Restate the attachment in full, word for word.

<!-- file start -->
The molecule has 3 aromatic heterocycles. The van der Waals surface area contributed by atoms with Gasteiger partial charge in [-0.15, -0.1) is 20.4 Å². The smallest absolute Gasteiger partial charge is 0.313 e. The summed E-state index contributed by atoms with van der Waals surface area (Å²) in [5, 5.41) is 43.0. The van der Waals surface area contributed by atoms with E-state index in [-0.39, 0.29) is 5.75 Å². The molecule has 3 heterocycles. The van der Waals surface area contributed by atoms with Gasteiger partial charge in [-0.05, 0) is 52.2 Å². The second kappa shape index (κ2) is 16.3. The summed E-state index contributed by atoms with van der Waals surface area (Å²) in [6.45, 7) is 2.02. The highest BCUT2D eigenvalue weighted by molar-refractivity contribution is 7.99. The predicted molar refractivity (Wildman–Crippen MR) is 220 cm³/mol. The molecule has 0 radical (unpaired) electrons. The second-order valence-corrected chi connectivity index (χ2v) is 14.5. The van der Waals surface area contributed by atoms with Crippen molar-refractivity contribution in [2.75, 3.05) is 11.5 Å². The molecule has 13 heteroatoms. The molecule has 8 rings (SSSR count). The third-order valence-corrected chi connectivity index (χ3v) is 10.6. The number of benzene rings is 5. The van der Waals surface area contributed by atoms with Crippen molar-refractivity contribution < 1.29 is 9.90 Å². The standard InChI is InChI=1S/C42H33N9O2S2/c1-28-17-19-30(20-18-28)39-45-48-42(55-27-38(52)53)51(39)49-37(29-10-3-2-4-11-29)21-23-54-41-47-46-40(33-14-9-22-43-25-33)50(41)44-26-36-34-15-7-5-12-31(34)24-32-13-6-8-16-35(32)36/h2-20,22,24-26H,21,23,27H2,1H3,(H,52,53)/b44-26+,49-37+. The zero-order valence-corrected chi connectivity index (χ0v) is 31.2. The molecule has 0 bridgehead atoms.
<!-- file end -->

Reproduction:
The molecule has 3 aromatic heterocycles. The van der Waals surface area contributed by atoms with Gasteiger partial charge in [-0.15, -0.1) is 20.4 Å². The smallest absolute Gasteiger partial charge is 0.313 e. The summed E-state index contributed by atoms with van der Waals surface area (Å²) in [5, 5.41) is 43.0. The van der Waals surface area contributed by atoms with E-state index in [-0.39, 0.29) is 5.75 Å². The molecule has 3 heterocycles. The van der Waals surface area contributed by atoms with Gasteiger partial charge in [-0.05, 0) is 52.2 Å². The second kappa shape index (κ2) is 16.3. The summed E-state index contributed by atoms with van der Waals surface area (Å²) in [6.45, 7) is 2.02. The highest BCUT2D eigenvalue weighted by molar-refractivity contribution is 7.99. The predicted molar refractivity (Wildman–Crippen MR) is 220 cm³/mol. The molecule has 0 radical (unpaired) electrons. The second-order valence-corrected chi connectivity index (χ2v) is 14.5. The van der Waals surface area contributed by atoms with Crippen molar-refractivity contribution in [2.75, 3.05) is 11.5 Å². The molecule has 13 heteroatoms. The molecule has 8 rings (SSSR count). The third-order valence-corrected chi connectivity index (χ3v) is 10.6. The number of benzene rings is 5. The van der Waals surface area contributed by atoms with Crippen molar-refractivity contribution < 1.29 is 9.90 Å². The standard InChI is InChI=1S/C42H33N9O2S2/c1-28-17-19-30(20-18-28)39-45-48-42(55-27-38(52)53)51(39)49-37(29-10-3-2-4-11-29)21-23-54-41-47-46-40(33-14-9-22-43-25-33)50(41)44-26-36-34-15-7-5-12-31(34)24-32-13-6-8-16-35(32)36/h2-20,22,24-26H,21,23,27H2,1H3,(H,52,53)/b44-26+,49-37+. The zero-order valence-corrected chi connectivity index (χ0v) is 31.2. The molecule has 0 bridgehead atoms.